Reduced immune regulation seems to be a feature of a subgroup of individuals with type 1 diabetes mellitus (T1DM)
Several genetic risk factors for T1DM are associated with differential functionality of immune modulation
Most immune intervention strategies that have been assessed for their efficacy in intervening in the immunopathogenesis of T1DM suppress, rather than modulate, the autoimmune response against pancreatic islets
The newly appreciated heterogeneity in T1DM implies that a personalized approach could be used to treat this disease; treatments that modify the immune system might be ideally suited to this purpose
Type 1 diabetes mellitus (T1DM) is the result of autoimmune destruction of pancreatic β cells in genetically predisposed individuals with impaired immune regulation. The insufficiency in the modulation of immune attacks on the β cells might be partly due to genetic causes; indeed, several of the genetic variants that predispose individuals to T1DM have functional features of impaired immune regulation. Whilst defects in immune regulation in patients with T1DM have been identified, many patients seem to have immune regulatory capacities that are indistinguishable from those of healthy individuals. Insight into the regulation of islet autoimmunity might enable us to restore immune imbalances with therapeutic interventions. In this Review, we discuss the current knowledge on immune regulation and dysfunction in humans that is the basis of tissue-specific immune regulation as an alternative to generalized immune suppression.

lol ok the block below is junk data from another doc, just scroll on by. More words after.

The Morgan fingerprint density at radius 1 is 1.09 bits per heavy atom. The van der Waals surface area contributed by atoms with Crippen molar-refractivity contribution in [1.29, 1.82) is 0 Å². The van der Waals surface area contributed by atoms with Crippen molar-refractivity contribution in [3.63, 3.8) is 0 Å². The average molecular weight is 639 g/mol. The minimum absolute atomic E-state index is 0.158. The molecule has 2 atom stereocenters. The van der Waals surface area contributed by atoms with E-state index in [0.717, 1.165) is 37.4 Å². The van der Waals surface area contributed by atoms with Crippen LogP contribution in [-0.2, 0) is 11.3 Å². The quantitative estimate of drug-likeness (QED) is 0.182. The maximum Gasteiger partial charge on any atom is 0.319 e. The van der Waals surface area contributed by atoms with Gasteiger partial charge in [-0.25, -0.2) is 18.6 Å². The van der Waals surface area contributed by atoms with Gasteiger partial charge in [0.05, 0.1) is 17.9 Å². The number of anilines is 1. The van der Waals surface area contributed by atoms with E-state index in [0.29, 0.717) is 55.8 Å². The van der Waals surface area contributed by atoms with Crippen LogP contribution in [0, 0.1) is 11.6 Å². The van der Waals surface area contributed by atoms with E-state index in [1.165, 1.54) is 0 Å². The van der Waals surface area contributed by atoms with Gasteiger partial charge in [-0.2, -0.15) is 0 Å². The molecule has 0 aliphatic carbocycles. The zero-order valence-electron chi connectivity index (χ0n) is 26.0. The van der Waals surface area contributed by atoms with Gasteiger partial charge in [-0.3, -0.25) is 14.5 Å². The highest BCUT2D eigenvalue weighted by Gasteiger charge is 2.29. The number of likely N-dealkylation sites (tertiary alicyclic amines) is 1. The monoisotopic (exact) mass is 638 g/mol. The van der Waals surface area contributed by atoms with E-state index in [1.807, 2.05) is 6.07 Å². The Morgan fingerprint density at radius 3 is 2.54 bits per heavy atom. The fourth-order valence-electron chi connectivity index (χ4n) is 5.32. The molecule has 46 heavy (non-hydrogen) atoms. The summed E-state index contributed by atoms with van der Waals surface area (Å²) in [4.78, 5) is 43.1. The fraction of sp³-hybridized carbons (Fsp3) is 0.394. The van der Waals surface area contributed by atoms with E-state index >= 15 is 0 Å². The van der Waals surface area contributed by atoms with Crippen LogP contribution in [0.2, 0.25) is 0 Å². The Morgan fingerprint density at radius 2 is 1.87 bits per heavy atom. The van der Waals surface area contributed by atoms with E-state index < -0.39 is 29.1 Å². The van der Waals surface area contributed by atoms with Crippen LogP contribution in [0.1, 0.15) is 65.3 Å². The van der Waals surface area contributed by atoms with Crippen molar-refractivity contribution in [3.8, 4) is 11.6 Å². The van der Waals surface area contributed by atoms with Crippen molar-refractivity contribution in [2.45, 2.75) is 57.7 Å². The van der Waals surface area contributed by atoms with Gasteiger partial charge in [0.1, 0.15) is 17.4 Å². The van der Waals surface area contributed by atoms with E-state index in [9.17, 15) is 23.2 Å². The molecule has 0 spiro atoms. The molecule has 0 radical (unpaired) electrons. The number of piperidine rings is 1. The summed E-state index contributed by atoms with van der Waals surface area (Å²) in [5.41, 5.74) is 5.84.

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B. O. Roep has consulted for Andromeda Biotech, Diamyd Medical, GlaxoSmithKline and Lilly. B. O. Roep has performed contract research for Andromeda Biotech and Bayhill Therapeutics. T. I. M. Tree declares no competing interests.
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Roep, B., Tree, T. Immune modulation in humans: implications for type 1 diabetes mellitus. Nat Rev Endocrinol 10, 229–242 (2014). https://doi.org/10.1038/nrendo.2014.2
Diabetology International (2021)
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